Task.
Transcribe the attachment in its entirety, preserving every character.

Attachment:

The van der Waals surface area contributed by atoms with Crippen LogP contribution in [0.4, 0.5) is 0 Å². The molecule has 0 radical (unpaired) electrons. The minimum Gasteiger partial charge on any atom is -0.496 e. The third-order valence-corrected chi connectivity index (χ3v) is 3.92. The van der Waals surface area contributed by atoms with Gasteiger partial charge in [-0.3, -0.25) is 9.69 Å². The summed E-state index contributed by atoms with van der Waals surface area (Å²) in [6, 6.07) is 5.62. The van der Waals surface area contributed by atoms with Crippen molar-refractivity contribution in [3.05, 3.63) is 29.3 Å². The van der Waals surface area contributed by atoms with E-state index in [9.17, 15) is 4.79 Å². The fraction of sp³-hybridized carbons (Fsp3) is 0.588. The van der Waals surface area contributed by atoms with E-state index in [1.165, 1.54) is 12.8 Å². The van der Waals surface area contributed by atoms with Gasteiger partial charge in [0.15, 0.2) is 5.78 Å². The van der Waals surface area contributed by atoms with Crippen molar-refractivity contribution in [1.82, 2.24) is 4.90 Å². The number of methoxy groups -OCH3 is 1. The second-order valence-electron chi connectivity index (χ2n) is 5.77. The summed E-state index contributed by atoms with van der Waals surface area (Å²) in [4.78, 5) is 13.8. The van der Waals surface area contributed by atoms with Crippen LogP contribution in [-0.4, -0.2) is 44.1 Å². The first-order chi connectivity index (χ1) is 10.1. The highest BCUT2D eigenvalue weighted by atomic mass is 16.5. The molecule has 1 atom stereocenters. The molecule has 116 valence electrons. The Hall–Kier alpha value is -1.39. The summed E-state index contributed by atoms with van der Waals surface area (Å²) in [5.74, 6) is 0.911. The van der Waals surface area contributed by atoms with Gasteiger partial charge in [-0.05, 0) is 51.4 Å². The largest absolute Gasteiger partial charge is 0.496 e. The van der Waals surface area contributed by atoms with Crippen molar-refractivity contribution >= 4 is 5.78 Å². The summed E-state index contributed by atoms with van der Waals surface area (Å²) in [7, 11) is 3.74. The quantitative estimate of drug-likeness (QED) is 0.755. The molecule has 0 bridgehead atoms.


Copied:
The van der Waals surface area contributed by atoms with Crippen LogP contribution in [0.4, 0.5) is 0 Å². The molecule has 0 radical (unpaired) electrons. The minimum Gasteiger partial charge on any atom is -0.496 e. The third-order valence-corrected chi connectivity index (χ3v) is 3.92. The van der Waals surface area contributed by atoms with Gasteiger partial charge in [-0.3, -0.25) is 9.69 Å². The summed E-state index contributed by atoms with van der Waals surface area (Å²) in [6, 6.07) is 5.62. The van der Waals surface area contributed by atoms with Crippen molar-refractivity contribution in [3.05, 3.63) is 29.3 Å². The van der Waals surface area contributed by atoms with E-state index in [9.17, 15) is 4.79 Å². The fraction of sp³-hybridized carbons (Fsp3) is 0.588. The van der Waals surface area contributed by atoms with E-state index in [1.165, 1.54) is 12.8 Å². The van der Waals surface area contributed by atoms with Gasteiger partial charge in [0.15, 0.2) is 5.78 Å². The van der Waals surface area contributed by atoms with Crippen molar-refractivity contribution in [1.82, 2.24) is 4.90 Å². The number of methoxy groups -OCH3 is 1. The second-order valence-electron chi connectivity index (χ2n) is 5.77. The summed E-state index contributed by atoms with van der Waals surface area (Å²) in [4.78, 5) is 13.8. The van der Waals surface area contributed by atoms with Crippen LogP contribution in [-0.4, -0.2) is 44.1 Å². The first-order chi connectivity index (χ1) is 10.1. The highest BCUT2D eigenvalue weighted by atomic mass is 16.5. The molecule has 1 atom stereocenters. The molecule has 116 valence electrons. The Hall–Kier alpha value is -1.39. The summed E-state index contributed by atoms with van der Waals surface area (Å²) in [5.74, 6) is 0.911. The van der Waals surface area contributed by atoms with Gasteiger partial charge in [-0.05, 0) is 51.4 Å². The largest absolute Gasteiger partial charge is 0.496 e. The van der Waals surface area contributed by atoms with Crippen molar-refractivity contribution >= 4 is 5.78 Å². The summed E-state index contributed by atoms with van der Waals surface area (Å²) in [7, 11) is 3.74. The quantitative estimate of drug-likeness (QED) is 0.755. The molecule has 0 bridgehead atoms.